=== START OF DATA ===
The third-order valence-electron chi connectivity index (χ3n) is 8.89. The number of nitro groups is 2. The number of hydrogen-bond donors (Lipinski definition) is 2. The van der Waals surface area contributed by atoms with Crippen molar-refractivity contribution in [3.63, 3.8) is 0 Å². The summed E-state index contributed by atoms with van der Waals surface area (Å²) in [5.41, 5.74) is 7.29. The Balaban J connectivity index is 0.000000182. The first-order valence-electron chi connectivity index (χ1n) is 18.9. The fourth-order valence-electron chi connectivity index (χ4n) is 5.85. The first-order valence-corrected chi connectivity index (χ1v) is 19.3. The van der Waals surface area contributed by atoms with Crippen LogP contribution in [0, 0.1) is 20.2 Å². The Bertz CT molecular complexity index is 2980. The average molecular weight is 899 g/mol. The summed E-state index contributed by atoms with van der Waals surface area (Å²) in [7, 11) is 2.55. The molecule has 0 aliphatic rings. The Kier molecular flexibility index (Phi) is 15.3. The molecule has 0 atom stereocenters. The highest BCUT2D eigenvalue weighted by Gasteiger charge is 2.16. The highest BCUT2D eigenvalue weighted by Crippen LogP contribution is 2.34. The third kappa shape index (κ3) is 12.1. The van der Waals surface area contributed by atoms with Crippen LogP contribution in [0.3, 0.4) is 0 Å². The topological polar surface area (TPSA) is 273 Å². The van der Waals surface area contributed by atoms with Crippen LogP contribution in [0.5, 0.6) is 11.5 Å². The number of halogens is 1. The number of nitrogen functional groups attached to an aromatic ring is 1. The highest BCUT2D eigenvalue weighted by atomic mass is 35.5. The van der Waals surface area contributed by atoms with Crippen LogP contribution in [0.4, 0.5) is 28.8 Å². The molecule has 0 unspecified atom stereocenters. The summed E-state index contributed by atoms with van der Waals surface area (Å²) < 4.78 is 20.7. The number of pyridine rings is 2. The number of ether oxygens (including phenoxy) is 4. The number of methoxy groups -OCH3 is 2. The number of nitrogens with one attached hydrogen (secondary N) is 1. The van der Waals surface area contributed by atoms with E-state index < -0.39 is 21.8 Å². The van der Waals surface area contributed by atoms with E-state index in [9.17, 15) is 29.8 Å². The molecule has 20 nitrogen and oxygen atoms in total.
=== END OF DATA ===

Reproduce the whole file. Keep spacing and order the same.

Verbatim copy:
The third-order valence-electron chi connectivity index (χ3n) is 8.89. The number of nitro groups is 2. The number of hydrogen-bond donors (Lipinski definition) is 2. The van der Waals surface area contributed by atoms with Crippen molar-refractivity contribution in [3.63, 3.8) is 0 Å². The summed E-state index contributed by atoms with van der Waals surface area (Å²) in [5.41, 5.74) is 7.29. The Balaban J connectivity index is 0.000000182. The first-order valence-electron chi connectivity index (χ1n) is 18.9. The fourth-order valence-electron chi connectivity index (χ4n) is 5.85. The first-order valence-corrected chi connectivity index (χ1v) is 19.3. The van der Waals surface area contributed by atoms with Crippen LogP contribution in [0, 0.1) is 20.2 Å². The Bertz CT molecular complexity index is 2980. The average molecular weight is 899 g/mol. The summed E-state index contributed by atoms with van der Waals surface area (Å²) in [7, 11) is 2.55. The molecule has 0 aliphatic rings. The Kier molecular flexibility index (Phi) is 15.3. The molecule has 0 atom stereocenters. The highest BCUT2D eigenvalue weighted by Gasteiger charge is 2.16. The highest BCUT2D eigenvalue weighted by Crippen LogP contribution is 2.34. The third kappa shape index (κ3) is 12.1. The van der Waals surface area contributed by atoms with Crippen LogP contribution in [0.3, 0.4) is 0 Å². The topological polar surface area (TPSA) is 273 Å². The van der Waals surface area contributed by atoms with Crippen LogP contribution in [0.5, 0.6) is 11.5 Å². The number of halogens is 1. The number of nitrogen functional groups attached to an aromatic ring is 1. The highest BCUT2D eigenvalue weighted by atomic mass is 35.5. The van der Waals surface area contributed by atoms with Crippen LogP contribution in [0.4, 0.5) is 28.8 Å². The molecule has 0 unspecified atom stereocenters. The summed E-state index contributed by atoms with van der Waals surface area (Å²) < 4.78 is 20.7. The number of pyridine rings is 2. The number of ether oxygens (including phenoxy) is 4. The number of methoxy groups -OCH3 is 2. The number of nitrogens with one attached hydrogen (secondary N) is 1. The van der Waals surface area contributed by atoms with E-state index < -0.39 is 21.8 Å². The van der Waals surface area contributed by atoms with E-state index in [9.17, 15) is 29.8 Å². The molecule has 20 nitrogen and oxygen atoms in total.